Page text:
Referees. These can simply be ‘Available on request’.
N.B. Falsehoods and inaccuracies must be avoided at all costs. It is standard practice now for agencies and employers to verify qualifications, citizenship, credit status and criminal records. Disclose any information that could be regarded as negative early on in the process e.g. if you have a poor credit rating and you are applying to a bank!
Your CV should be typed in black using a plain typeface. If printed, it must be on good quality A4 white/cream paper. Decorative borders are not necessary, nor are photographs of yourself.
A good CV should ideally cover no more than three pages. It is a skill to write concisely. The aim is to ensure the content is clear, structured and relevant. Using bullet points rather than full sentences can help.
The completed CV needs to be checked carefully for grammatical errors and spelling mistakes and to ensure that it makes sense. Basic stuff but often overlooked. Ask an ‘independent’ person to review the whole document before it is sent out.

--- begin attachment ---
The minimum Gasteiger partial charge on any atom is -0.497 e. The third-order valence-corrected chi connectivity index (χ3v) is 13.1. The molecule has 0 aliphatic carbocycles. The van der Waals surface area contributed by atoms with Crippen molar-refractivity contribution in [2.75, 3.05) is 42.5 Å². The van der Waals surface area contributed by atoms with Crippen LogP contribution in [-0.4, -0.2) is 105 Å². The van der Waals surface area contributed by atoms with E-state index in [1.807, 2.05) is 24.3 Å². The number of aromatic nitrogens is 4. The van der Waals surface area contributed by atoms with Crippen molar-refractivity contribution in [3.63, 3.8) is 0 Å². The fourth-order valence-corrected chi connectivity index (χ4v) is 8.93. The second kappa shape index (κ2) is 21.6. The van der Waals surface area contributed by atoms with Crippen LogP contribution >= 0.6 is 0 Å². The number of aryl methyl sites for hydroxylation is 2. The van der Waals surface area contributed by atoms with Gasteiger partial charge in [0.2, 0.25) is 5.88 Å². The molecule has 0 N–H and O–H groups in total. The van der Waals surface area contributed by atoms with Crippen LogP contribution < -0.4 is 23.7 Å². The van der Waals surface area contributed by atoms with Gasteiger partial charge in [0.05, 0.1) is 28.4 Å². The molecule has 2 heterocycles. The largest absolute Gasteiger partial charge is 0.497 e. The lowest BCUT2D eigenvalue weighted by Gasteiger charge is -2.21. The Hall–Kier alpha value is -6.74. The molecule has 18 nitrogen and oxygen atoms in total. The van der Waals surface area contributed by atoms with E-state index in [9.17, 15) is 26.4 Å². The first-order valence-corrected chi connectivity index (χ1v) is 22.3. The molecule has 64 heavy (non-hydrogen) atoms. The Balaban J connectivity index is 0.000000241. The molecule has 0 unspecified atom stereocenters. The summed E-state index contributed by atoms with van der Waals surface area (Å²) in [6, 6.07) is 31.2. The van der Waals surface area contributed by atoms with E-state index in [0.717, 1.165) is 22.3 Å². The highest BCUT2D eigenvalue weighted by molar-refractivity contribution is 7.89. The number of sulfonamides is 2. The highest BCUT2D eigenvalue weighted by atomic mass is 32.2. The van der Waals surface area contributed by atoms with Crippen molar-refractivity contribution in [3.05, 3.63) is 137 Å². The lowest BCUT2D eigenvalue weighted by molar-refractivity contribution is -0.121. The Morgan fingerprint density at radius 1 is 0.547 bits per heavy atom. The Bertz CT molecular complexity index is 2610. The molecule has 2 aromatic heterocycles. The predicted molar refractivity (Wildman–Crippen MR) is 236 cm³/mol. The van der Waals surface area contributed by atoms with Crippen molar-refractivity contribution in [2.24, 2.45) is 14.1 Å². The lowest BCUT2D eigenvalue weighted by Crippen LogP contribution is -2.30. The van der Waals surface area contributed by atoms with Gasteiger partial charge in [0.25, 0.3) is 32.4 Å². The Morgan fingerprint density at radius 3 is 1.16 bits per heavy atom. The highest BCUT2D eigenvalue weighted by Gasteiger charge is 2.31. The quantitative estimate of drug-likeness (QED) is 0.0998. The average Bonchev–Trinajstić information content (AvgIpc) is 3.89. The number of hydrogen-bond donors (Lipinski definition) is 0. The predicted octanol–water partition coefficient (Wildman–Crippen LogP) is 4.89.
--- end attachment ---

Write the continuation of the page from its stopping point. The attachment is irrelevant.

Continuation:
Remember when writing and structuring your CV that it is essentially marketing yourself and that a potential employer will use the details provided to form interview questions. It should be clear and easy to read.
There is no reason to include your reasons for leaving each job on your CV but be prepared to answer these questions in your interview.
Current salary and benefits details should not be included in your CV but you need to have details ready when asked. Explain where pay is subject to risk or where bonuses are not guaranteed. Do not fudge this!
A short covering letter should always accompany your CV to support the specific job application.
So now you know how to write a good CV, good luck with your job hunt! Next time we will discuss how to write the cover letter and prepare for the interview.
References and Resources:
www.smartprocurement.co.za Job board specifically for procurement and supply chain
www.michaelpage.co.uk CV tips and tricks. CV template
www.cips.org Procurement training and services organisation